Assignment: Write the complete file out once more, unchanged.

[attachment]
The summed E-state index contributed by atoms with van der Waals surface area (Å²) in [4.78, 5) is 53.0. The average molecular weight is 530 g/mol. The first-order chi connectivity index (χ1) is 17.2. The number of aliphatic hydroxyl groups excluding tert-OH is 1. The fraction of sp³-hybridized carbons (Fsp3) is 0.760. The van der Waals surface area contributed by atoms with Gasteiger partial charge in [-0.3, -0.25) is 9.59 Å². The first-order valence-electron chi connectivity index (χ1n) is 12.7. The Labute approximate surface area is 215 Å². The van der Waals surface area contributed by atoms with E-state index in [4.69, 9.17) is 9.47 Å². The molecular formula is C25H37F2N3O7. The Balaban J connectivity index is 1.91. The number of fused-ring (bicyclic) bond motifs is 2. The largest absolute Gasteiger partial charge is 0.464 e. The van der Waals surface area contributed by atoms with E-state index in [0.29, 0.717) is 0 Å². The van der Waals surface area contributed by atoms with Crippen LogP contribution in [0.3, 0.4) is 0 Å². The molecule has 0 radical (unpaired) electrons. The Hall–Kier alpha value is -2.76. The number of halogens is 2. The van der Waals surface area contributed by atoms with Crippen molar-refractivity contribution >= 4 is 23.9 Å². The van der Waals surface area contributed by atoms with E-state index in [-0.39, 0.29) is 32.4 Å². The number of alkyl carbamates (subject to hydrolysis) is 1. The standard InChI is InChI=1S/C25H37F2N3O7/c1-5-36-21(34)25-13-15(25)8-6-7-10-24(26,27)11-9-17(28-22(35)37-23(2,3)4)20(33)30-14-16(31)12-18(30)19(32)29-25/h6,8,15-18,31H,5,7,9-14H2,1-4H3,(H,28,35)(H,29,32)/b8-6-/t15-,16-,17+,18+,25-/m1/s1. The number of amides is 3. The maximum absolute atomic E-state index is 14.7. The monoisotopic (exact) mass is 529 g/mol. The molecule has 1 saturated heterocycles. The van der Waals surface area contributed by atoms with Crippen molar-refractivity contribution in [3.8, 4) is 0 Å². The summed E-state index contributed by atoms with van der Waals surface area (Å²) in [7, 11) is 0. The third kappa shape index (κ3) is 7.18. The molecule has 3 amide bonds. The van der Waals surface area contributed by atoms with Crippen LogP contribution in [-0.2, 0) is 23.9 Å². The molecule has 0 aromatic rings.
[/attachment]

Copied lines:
The summed E-state index contributed by atoms with van der Waals surface area (Å²) in [4.78, 5) is 53.0. The average molecular weight is 530 g/mol. The first-order chi connectivity index (χ1) is 17.2. The number of aliphatic hydroxyl groups excluding tert-OH is 1. The fraction of sp³-hybridized carbons (Fsp3) is 0.760. The van der Waals surface area contributed by atoms with Gasteiger partial charge in [-0.3, -0.25) is 9.59 Å². The first-order valence-electron chi connectivity index (χ1n) is 12.7. The Labute approximate surface area is 215 Å². The van der Waals surface area contributed by atoms with E-state index in [4.69, 9.17) is 9.47 Å². The molecular formula is C25H37F2N3O7. The Balaban J connectivity index is 1.91. The number of fused-ring (bicyclic) bond motifs is 2. The largest absolute Gasteiger partial charge is 0.464 e. The van der Waals surface area contributed by atoms with E-state index in [0.29, 0.717) is 0 Å². The van der Waals surface area contributed by atoms with Crippen LogP contribution in [0.3, 0.4) is 0 Å². The molecule has 0 radical (unpaired) electrons. The Hall–Kier alpha value is -2.76. The number of halogens is 2. The van der Waals surface area contributed by atoms with Crippen molar-refractivity contribution >= 4 is 23.9 Å². The van der Waals surface area contributed by atoms with E-state index in [-0.39, 0.29) is 32.4 Å². The number of alkyl carbamates (subject to hydrolysis) is 1. The standard InChI is InChI=1S/C25H37F2N3O7/c1-5-36-21(34)25-13-15(25)8-6-7-10-24(26,27)11-9-17(28-22(35)37-23(2,3)4)20(33)30-14-16(31)12-18(30)19(32)29-25/h6,8,15-18,31H,5,7,9-14H2,1-4H3,(H,28,35)(H,29,32)/b8-6-/t15-,16-,17+,18+,25-/m1/s1. The number of amides is 3. The maximum absolute atomic E-state index is 14.7. The monoisotopic (exact) mass is 529 g/mol. The molecule has 1 saturated heterocycles. The van der Waals surface area contributed by atoms with Crippen molar-refractivity contribution in [3.8, 4) is 0 Å². The summed E-state index contributed by atoms with van der Waals surface area (Å²) in [7, 11) is 0. The third kappa shape index (κ3) is 7.18. The molecule has 3 amide bonds. The van der Waals surface area contributed by atoms with Crippen LogP contribution in [-0.2, 0) is 23.9 Å². The molecule has 0 aromatic rings.